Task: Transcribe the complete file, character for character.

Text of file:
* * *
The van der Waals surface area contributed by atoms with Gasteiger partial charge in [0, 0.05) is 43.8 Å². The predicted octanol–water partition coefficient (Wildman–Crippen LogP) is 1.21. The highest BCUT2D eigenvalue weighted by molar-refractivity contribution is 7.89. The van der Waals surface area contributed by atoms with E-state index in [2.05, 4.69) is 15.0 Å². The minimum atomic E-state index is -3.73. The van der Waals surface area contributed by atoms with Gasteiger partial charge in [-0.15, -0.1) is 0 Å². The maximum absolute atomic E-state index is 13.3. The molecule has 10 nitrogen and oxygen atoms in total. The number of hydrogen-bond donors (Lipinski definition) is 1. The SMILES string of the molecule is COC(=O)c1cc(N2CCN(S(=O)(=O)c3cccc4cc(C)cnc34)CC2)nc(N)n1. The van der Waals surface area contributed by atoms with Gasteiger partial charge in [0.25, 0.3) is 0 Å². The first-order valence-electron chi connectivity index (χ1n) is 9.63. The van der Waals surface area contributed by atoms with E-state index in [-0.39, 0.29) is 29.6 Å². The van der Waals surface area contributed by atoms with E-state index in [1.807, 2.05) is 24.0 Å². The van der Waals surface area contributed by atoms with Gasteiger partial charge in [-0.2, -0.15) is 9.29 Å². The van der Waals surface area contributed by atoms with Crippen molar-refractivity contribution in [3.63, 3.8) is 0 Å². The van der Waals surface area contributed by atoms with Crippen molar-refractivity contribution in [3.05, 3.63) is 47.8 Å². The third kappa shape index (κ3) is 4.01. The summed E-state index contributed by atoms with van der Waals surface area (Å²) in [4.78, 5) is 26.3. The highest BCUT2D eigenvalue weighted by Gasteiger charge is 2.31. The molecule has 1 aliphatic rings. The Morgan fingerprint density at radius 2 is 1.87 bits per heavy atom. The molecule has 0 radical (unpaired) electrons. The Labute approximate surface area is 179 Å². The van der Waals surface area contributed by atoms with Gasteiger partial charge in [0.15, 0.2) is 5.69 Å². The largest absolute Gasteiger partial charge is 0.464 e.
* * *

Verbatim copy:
The van der Waals surface area contributed by atoms with Gasteiger partial charge in [0, 0.05) is 43.8 Å². The predicted octanol–water partition coefficient (Wildman–Crippen LogP) is 1.21. The highest BCUT2D eigenvalue weighted by molar-refractivity contribution is 7.89. The van der Waals surface area contributed by atoms with E-state index in [2.05, 4.69) is 15.0 Å². The minimum atomic E-state index is -3.73. The van der Waals surface area contributed by atoms with Gasteiger partial charge in [-0.15, -0.1) is 0 Å². The maximum absolute atomic E-state index is 13.3. The molecule has 10 nitrogen and oxygen atoms in total. The number of hydrogen-bond donors (Lipinski definition) is 1. The SMILES string of the molecule is COC(=O)c1cc(N2CCN(S(=O)(=O)c3cccc4cc(C)cnc34)CC2)nc(N)n1. The van der Waals surface area contributed by atoms with Gasteiger partial charge in [0.25, 0.3) is 0 Å². The first-order valence-electron chi connectivity index (χ1n) is 9.63. The van der Waals surface area contributed by atoms with E-state index in [-0.39, 0.29) is 29.6 Å². The van der Waals surface area contributed by atoms with E-state index in [1.807, 2.05) is 24.0 Å². The van der Waals surface area contributed by atoms with Gasteiger partial charge in [-0.2, -0.15) is 9.29 Å². The van der Waals surface area contributed by atoms with Crippen molar-refractivity contribution in [3.63, 3.8) is 0 Å². The van der Waals surface area contributed by atoms with Crippen molar-refractivity contribution in [3.05, 3.63) is 47.8 Å². The third kappa shape index (κ3) is 4.01. The summed E-state index contributed by atoms with van der Waals surface area (Å²) in [4.78, 5) is 26.3. The highest BCUT2D eigenvalue weighted by Gasteiger charge is 2.31. The molecule has 1 aliphatic rings. The Morgan fingerprint density at radius 2 is 1.87 bits per heavy atom. The molecule has 0 radical (unpaired) electrons. The Labute approximate surface area is 179 Å². The van der Waals surface area contributed by atoms with Gasteiger partial charge in [0.15, 0.2) is 5.69 Å². The largest absolute Gasteiger partial charge is 0.464 e.